The FRBR model presents a major shift in cataloguing which defines a completely new structure of bibliographic data and takes user tasks as its foundation. However, in the process of creating the model, the authors of FRBR have not re-examined through (user) studies the attributes and relationships that should be included but have more or less adopted existing guidelines, rules and practice for bibliographic description. Data currently recorded in bibliographic records has remained basically the same over the last century and the question is whether this bibliographic data is really what library users are looking for or what library information systems need in order to support user’s information seeking process.
The library community has so far not taken a user-centred approach in the development of cataloguing standards and, as Hoffman (2009) states, users have been typically studied only in relation to existing systems and standards. Also the FRBR model did not “involve studies of how actual users approach and make use of bibliographic records” (Madison 2000) and Zhang and Salaba (2009) in their Delphi study confirmed the necessity to verify attributes and relationships through user studies. The need to re-examine some aspects of the model, particularly attributes, relationships, and tasks that need to be supported by bibliographic data, was recognized also by the authors of the FRBR report themselves who suggested that “the identification and definition of attributes for various types of material could be extended through further review by experts and through user studies” (IFLA 1998: 5).
So far, research tells us that users intuitively understand the differences between works, expressions and manifestations (Pisanski and Žumer 2010; Pisanski and Žumer 2012) and perceive the differences between versions which could (not) be substituted with each other (Carlyle and Becker 2008). While some search for manifestations (i.e. particular editions) when they are particularly interested in the first or the latest edition or when they are looking for publications with additional materials, such as illustrations or commentaries, most users seek works, expressions, and groups of expressions (e.g. any edition of a work in a particular language) (Yee 1998; Leskovec 2005). In some contrast to those indications, current catalogue records describe manifestations in detail, whereas information about respective work(s) and expression(s) is not always evident and many important relationships and attributes are not recorded (Žumer 2011).
To find the selection of attributes and relationships required in our catalogues on the work, expression and manifestation level, a number of questions need to be answered, for example: Which attributes and relationships are missing in current catalogues and which are redundant? Which attributes and relationships are most important to users? Are they the same for all user groups, all types of materials or all information needs? Which attributes and relationships are essential for supporting user tasks find, identify, select, obtain, and explore - a task added to the original four by Functional Requirements for Subject Authority Data? (Zeng et al. 2011)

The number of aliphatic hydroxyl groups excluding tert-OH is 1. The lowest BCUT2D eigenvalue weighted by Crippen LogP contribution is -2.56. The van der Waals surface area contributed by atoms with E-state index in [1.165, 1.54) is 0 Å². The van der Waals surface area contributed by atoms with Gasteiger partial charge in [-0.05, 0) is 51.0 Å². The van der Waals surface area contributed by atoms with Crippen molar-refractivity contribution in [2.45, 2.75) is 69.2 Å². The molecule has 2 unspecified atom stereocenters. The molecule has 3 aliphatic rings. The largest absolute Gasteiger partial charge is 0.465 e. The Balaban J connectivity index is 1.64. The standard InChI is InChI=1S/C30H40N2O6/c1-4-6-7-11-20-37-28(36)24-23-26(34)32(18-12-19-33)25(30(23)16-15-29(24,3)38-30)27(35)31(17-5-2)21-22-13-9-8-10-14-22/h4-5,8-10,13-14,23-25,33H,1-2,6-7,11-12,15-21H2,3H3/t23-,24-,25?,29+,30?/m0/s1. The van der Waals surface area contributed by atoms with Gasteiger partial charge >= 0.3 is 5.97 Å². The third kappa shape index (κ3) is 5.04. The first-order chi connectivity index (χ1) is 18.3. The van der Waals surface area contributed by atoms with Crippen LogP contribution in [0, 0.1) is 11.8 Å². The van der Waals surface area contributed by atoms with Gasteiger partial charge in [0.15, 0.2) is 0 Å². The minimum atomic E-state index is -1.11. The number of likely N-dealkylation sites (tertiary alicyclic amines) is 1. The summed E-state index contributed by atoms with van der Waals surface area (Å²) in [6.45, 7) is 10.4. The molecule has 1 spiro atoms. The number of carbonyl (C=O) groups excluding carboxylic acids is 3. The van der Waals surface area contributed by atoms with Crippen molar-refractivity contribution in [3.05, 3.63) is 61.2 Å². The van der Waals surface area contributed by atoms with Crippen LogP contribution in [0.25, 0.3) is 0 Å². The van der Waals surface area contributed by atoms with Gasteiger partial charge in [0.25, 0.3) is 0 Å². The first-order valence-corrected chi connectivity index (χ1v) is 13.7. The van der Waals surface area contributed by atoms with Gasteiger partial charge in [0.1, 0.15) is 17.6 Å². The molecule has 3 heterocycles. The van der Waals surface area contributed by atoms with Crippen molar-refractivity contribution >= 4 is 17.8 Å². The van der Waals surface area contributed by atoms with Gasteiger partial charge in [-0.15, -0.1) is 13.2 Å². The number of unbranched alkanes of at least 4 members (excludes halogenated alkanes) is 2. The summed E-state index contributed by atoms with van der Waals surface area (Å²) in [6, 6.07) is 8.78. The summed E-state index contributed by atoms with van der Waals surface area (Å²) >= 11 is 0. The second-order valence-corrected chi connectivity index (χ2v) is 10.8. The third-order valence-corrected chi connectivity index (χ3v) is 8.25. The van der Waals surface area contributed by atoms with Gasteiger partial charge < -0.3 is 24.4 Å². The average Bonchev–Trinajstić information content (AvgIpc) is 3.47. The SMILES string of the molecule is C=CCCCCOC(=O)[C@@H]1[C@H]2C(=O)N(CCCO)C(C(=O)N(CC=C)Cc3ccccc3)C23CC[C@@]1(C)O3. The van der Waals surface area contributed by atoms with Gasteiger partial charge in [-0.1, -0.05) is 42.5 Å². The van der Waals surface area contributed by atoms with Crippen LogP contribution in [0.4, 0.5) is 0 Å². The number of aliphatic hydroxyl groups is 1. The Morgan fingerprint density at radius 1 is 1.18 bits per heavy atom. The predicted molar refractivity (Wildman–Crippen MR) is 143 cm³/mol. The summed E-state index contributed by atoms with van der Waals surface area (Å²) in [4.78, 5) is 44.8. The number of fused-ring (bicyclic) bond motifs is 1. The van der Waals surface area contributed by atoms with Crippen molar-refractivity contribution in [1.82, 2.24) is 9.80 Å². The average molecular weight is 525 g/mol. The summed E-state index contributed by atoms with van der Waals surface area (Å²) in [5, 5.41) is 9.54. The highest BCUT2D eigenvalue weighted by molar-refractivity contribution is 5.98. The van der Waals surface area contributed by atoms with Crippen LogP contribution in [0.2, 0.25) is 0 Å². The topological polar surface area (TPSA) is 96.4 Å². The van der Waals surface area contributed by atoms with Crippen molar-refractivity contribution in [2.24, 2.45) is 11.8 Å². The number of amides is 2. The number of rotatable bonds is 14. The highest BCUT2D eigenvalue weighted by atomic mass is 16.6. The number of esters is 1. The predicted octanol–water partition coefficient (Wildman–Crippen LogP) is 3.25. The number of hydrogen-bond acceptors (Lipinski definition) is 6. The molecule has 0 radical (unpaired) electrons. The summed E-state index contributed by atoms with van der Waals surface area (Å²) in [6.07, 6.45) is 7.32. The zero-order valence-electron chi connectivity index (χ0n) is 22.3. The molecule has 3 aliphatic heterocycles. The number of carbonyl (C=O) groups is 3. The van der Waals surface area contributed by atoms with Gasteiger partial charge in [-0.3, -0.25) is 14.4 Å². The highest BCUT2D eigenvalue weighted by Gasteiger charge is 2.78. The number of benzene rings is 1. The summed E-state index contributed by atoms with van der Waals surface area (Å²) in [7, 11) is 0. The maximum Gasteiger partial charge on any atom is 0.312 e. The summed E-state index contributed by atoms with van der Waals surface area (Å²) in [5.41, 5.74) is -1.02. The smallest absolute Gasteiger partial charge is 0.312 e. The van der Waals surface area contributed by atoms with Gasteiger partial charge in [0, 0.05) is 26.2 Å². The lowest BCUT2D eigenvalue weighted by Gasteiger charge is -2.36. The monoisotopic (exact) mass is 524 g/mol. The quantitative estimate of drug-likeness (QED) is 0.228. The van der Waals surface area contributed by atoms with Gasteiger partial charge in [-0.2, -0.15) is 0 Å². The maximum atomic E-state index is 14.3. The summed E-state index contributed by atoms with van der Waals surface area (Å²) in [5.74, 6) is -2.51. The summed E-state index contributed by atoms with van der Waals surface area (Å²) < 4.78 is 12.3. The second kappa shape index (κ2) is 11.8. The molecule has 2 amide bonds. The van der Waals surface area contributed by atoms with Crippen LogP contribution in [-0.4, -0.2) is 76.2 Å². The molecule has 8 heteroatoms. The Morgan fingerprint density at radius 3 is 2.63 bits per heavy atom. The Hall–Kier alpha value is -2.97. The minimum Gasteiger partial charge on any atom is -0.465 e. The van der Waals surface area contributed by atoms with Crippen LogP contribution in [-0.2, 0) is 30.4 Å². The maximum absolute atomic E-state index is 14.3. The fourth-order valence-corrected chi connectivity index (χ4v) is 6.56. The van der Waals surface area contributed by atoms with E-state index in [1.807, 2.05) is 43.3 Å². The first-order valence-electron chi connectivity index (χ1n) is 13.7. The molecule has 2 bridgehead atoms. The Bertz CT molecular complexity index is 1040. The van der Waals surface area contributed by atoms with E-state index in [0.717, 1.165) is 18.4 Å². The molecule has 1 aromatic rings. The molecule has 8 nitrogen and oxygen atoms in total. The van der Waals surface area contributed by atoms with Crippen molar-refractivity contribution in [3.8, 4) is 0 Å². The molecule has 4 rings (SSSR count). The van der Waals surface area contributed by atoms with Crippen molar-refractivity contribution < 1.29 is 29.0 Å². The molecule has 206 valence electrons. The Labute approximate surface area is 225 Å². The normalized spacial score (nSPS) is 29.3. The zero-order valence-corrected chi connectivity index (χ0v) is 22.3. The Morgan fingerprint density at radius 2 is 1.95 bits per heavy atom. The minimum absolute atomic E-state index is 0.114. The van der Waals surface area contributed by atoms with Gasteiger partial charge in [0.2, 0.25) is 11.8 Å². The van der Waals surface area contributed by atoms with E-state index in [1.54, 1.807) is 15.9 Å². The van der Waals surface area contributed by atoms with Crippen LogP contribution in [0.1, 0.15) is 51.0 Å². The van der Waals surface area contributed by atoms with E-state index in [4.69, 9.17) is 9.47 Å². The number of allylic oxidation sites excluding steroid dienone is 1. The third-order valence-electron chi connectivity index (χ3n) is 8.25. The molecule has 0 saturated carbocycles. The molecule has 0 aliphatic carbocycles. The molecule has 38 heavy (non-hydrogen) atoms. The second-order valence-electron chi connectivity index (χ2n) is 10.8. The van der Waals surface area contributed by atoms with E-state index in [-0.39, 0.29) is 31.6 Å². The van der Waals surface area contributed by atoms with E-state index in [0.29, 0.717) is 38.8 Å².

Different user groups, for example parents, children, and adults, have different information needs. To get a better idea of what bibliographic data is required to fulfil those needs, the information behaviour and information needs of each specific user group has to be studied in more detail. Our own research, for example, examined how five different user groups (parents of preschool children, high school students, school librarians, adults, and students) search and select fiction. Using not only existing but also fictitious bibliographic records in order to include a range of data not recorded or displayed in current bibliographic records, we have studied which attributes and relationships are important to specific user groups. Results have shown that in addition to current bibliographic elements (language, year of publication, extent of the carrier), users also need attributes that are not typically included in bibliographic systems (content, condition of the item, reading level, typical page of the book, font size, intended audience) for identifying and selecting the needed resources. The results also depended on the user group and the context of use: when selecting picture books, parents of preschool children were most interested in illustrations; for required reading in high school, the most important attributes were additional content in the book (biography, table of contents, introduction, preface…) and the reading level, while for leisure reading the most important attributes were a typical page of the book, font size, and binding of the book. Common to all contents and to all user groups were the aesthetical attributes of a book, such as the cover of the book, condition of the item, and the design of the book. Participants also recognized some relationships between works as important or very important: the information on sequels and prequels, transformation, and summarization.
Our preliminary results give same indication which attributes and relations are important to users and show that there is some difference between currently recorded attributes and relationships and user’s expectations. However, more user studies are needed in this area to really encompass the various scenarios as well as materials beyond fiction books.
Identifying which attributes, relationships, and entities are important to users at what point in their information seeking process, how they select resources, or which editions of the same work they find substitutable is important also for improving bibliographic information systems, not only for displaying the data in the record display but also for designing user’s interaction and exploration of the library collection.
Creating a discovery environment